Blueberries in fall                              Colorful autumn Trident Maples
Fall is the ideal time to collect seeds from your garden and share with friends and family. Seek out garden clubs that also delight in sharing the bounty found in their gardens.

Besides the work of preparing for winter, autumn is a time to enjoy the beauty of nature surrounding us as leaves turn various shades of brilliant reds, yellows and oranges. Take a hike through the walking trails in the watersheds found on Mt. Tamalpais, or around the lakes of MMWD. You might notice wildlife preparing for winter as you traverse the many natural trails around.

The list of chores to prepare your garden for winter is long. Don’t forget to take a break and enjoy the changing of the seasons. At the end of a long day toiling in the autumn gardens, prepare a cup of pumpkin spice tea and relish in the sweetness of autumn in the air.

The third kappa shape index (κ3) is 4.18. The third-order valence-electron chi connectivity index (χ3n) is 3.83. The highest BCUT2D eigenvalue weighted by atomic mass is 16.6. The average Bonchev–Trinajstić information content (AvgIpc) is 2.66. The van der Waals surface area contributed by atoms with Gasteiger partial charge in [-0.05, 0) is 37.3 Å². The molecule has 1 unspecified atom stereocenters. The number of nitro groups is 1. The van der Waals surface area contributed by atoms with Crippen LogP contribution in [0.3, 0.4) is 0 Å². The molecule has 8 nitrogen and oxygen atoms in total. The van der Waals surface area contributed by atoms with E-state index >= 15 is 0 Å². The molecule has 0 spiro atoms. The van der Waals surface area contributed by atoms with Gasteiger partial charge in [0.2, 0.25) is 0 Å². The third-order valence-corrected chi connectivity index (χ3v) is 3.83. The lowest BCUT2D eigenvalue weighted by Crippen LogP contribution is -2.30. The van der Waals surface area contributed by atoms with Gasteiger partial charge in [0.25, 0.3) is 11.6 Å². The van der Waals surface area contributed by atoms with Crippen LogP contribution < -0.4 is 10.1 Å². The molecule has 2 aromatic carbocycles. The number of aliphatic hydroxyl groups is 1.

Have a great weekend.

Sep 15

A New Acquaintance

Posted on September 15, 2017 at 7:58 AM by Ann Vallee

by Charlene Burgi

Caryopteris clandonensis
Caryopteris clandonensis
Once in a while a plant will cross my path that I am not familiar with. It's what I best love about gardening—we can never know it all. As I perused a garden website a few months ago, a picture of a plant known as Caryopteris clandonensis caught my attention. As I read, it sounded like a good fit for a few newly developed backyard planting areas, with the bonus of blooming when most other plants fade during the late summer/early autumn. 

The misguided common name for this plant is blue spirea—misguided in the respect it is not a true spirea (Spiraea). Besides its late blooming season, it has other amazing properties. Deer don't like it, and rabbits don't either. It is fragrant, makes for a good cut flower, grows in the sun, will thrive in lime soil, and attracts bees and butterflies. It grows to a compact 3-4 feet in height and width, plus it is a fast grower with a minimal amount of water needed to sustain it. These features might make it a good choice if you’re looking for a pretty screen.